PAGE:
BUFFALO, N.Y. -- A doctor who received his medical degree from
the University at Buffalo during World War II and spent his career
investing with the intent of giving back to his alma mater has made
an historic gift to the university.
The gift of $40 million is the largest-ever donation from an
individual to UB.
The donor, who is deceased, is remembered as someone who from an
early age knew that he wanted to be a physician.
"The day I received the letter of acceptance to the UB medical
school was the happiest day of my life," he told friends. "Becoming
a doctor was my lifelong dream."
UB President Satish K. Tripathi said that while the donor wished
to remain anonymous, his vision for the university will be widely
known as a result of his generosity.
"This donor began saving decades ago in order to one day benefit
UB because he believed in the power of this university to transform
lives and give students the ability to pursue their dreams,"
Tripathi said. "And he believed that UB possesses the potential to
become one of the world's leading public research universities.
"We, too, share his vision for UB. This historic gift further
inspires a growing momentum within UB and within this community to
make our shared vision a reality."
The gift, which is directed to the UB School of Medicine and
Biomedical Sciences, "opens the door to a future of world-class
medical education and health care in our region," Tripathi
"We are grateful to our anonymous alumnus, who in a very
dramatic way has shown us the power that private philanthropy has
to transform higher education," he said.
While some may find it unusual for the donor of such a
spectacular gift to shun the spotlight, those who knew him best
said that was his nature: He preferred to focus on the reason for
giving rather than on accolades. According to friends of the donor,
he was "truly grateful for his medical education," and enjoyed
watching his investments grow over the years, always remarking that
his financial success would mean "more for UB."
Michael E. Cain, MD, UB vice president for health sciences and
dean of the UB medical school, said the donor's commitment and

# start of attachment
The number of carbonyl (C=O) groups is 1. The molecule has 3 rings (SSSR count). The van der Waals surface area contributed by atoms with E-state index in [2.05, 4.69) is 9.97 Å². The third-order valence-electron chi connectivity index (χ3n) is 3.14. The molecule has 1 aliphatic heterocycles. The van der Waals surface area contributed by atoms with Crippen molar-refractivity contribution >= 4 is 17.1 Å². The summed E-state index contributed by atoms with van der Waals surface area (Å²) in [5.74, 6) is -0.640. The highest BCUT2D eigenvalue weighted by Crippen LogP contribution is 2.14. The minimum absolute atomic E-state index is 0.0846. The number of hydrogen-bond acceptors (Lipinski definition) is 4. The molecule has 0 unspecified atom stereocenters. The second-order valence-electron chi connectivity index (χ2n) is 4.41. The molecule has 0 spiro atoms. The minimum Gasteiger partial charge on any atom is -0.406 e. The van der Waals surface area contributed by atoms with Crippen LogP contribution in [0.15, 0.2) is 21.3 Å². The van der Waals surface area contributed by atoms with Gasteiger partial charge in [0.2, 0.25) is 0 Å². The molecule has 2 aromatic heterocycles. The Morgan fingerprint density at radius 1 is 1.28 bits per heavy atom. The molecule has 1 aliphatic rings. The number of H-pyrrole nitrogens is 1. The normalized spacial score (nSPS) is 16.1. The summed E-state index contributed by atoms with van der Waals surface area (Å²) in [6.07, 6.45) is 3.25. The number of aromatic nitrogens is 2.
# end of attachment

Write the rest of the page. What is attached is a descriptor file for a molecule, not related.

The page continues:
desire to give back to the medical school drove a burning interest
in the financial markets. "Because of his skill in investing, he
was able to take his simple means and turn it into a multimillion
dollar gift," Cain said.
The donor arranged his gift as a bequest to be used for the
priorities of UB's medical school dean. Cain said he will direct
the funds to one of his chief priorities for the school: hiring
faculty to support the growth of medical programs and research in
"This gift ensures that we can continue hiring top
physician-scientists to teach and perform groundbreaking research
in the UB medical school," Cain said. "It truly is a gift that will
keep on giving for generations.
"With the most gifted medical faculty from around the globe
teaching our students, class after class of UB medical school
graduates will be prepared to deliver the very best health care in
Western New York and far beyond."
As the plans for a new UB medical school in downtown Buffalo get
underway, Cain said the gift provides a major incentive for the
school to fulfill its vision of academic excellence while
contributing to the growth of the Buffalo Niagara Medical
"Thanks to this gift, we expect to recruit to UB's medical
school the most sought-after faculty members, who in turn will
attract the brightest students to Buffalo and provide an
outstanding education to our homegrown students, as well," Cain
Jeremy M. Jacobs, CEO of Delaware North Companies and chairman
of the UB Council, said the gift builds on community-wide support
for UB's plans to construct a new medical school in downtown
Buffalo, under the NYSUNY 2020 Challenge Grant program approved
recently by Gov. Cuomo and the state legislature.
"This gift is invaluable for raising the university's profile on
the national and international stage," Jacobs added. "A gift of
this magnitude confirms what so many in Western New York already
know: that UB is a global leader in higher education and innovative
research. And as a result of these institutional strengths, UB also
is a catalyst for economic growth -- fueling development of a
regional biotechnology industry and creating new jobs."
UB medical school resident Tim Buckley, MD, said he is inspired
by the donor's generosity and the similarities he sees between the
donor's motivations and his own dreams.
"Like the donor, I decided to become a doctor at a very young
age," Buckley said. "I'm told that he held his patients in the
highest regard and delighted in the daily work of being a doctor.
Me, too. It's a primary reason I became a family doctor.
"And, like the donor, I'm very grateful for the education I
received from UB. Because of UB, I, too, am pursuing my dream to be
The University at Buffalo is a premier research-intensive
public university, a flagship institution in the State University
of New York system and its largest and most comprehensive campus.
UB's more than 28,000 students pursue their academic interests
through more than 300 undergraduate, graduate and professional
degree programs. Founded in 1846, the University at Buffalo is a
member of the Association of American Universities.